•Unemployment. Forty-four percent of current retirees who retired earlier than
planned blamed job loss or downsizing. Unemployment was the most frequently
cited reason for early retirement among retirees with more than $250,000 in
investments, the McKinsey study found. "Even at reasonably high levels of pay,
if you're laid off when you're 53 or 54, it's much harder to get retrained and
back in the workforce," Hunt says.
Frank Baker, 57, learned three years ago that his company was laying him off
after more than 12 years as a technology consultant. But to get $20,000 in
severance, he says, he was asked to train his cheaper — and younger —
"I was one of the highest-paid guys, and then I found myself out interviewing
for jobs and being interviewed by people in their late 20s," says Baker, who now
works as a consultant and who believes his age hurt his ability to find new jobs
at the same pay scale.
To test whether age bias is real or imagined, researcher Joanna Lahey sent out
about 4,000 résumés to firms in Boston and St. Petersburg, Fla., and measured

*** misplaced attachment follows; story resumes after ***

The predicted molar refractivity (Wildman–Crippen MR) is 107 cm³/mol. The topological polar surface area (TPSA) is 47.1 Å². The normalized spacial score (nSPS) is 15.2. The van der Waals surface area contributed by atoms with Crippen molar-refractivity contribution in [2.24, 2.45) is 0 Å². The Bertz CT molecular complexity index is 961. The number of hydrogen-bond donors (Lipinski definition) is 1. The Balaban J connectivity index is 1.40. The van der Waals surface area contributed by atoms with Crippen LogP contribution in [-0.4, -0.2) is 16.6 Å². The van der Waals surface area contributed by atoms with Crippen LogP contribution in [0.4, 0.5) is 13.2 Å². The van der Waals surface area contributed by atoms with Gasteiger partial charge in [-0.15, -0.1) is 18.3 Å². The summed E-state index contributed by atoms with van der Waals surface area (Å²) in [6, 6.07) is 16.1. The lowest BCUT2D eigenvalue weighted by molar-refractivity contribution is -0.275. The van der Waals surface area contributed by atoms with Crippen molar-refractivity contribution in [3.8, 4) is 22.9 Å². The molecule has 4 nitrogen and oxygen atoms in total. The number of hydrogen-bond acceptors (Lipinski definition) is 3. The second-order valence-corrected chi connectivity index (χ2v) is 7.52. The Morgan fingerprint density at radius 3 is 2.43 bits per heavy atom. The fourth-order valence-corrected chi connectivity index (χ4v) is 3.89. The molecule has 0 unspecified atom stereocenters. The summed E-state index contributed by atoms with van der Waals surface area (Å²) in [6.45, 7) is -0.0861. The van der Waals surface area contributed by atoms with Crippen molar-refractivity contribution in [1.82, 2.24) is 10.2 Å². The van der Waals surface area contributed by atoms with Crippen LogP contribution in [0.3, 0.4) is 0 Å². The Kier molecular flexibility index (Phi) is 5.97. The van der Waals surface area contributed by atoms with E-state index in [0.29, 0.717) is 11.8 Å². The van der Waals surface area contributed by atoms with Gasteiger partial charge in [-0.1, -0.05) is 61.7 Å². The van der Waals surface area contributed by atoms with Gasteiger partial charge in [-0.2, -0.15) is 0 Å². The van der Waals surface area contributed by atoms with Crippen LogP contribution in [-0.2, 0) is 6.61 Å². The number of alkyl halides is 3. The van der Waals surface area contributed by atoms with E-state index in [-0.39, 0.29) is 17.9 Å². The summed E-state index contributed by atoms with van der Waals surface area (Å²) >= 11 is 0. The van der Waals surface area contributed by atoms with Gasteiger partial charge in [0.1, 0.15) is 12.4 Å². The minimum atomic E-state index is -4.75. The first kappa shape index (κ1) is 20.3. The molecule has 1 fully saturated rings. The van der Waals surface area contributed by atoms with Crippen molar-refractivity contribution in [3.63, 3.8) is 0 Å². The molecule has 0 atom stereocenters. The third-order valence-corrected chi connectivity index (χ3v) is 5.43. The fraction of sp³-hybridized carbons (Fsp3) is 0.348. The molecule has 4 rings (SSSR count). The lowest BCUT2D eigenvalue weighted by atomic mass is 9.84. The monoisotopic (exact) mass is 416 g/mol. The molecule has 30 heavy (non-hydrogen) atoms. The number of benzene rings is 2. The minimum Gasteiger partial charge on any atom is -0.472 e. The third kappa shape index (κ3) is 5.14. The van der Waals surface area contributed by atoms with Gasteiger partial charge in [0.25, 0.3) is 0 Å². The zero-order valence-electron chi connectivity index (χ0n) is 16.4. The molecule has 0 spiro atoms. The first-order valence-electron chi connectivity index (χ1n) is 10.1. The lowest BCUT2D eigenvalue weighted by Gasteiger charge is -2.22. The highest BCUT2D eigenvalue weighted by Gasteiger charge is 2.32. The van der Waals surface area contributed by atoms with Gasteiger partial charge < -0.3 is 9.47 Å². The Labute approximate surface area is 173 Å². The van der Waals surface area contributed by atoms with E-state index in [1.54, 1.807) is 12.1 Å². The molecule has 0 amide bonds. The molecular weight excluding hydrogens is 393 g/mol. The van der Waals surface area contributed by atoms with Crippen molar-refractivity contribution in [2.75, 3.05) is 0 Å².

response rates from employers. The results: A younger worker is more than 40%
more likely to be called for an interview than a worker 50 or older, according
to the 2005 study done through the Center for Retirement Research at Boston
Another sobering statistic: The average period of unemployment in 2005 was 24.1
weeks for job seekers 55 and older, compared with just 17.8 weeks for those
under 55, a report by AARP found.
"It's a huge issue, and it really comes down to, 'How do I, the established job
seeker who is 50-plus, how do I establish my differential advantage so it
distinguishes me from my younger counterpart?' " says Damian Birkel, a career
counselor and founder of Professionals in Transition, a support group for the
jobless in Greensboro and Winston-Salem, N.C.
Some frustrated late-middle-age workers have filed age-bias claims.
The federal Equal Employment Opportunity Commission collected nearly $78 million
in settlements involving age-discrimination charges in fiscal year 2005, the
most since at least 1992, when the agency took in $57 million. The EEOC received
16,585 charges of age discrimination in fiscal 2005 and resolved 14,076 similar
Nearly 90% of executives are worried they may soon be discriminated against
because of their age, and more than 60% believe age discrimination has become
more widespread in the past five years, according to a 2005 survey by ExecuNet,
a job search and recruiting network. Most believe age becomes a factor at ages
even below 50. About three in 10 executives fear that age bias could force them
David Ulfik, 55, of Oxford, Ga., who sells analytical instruments, says the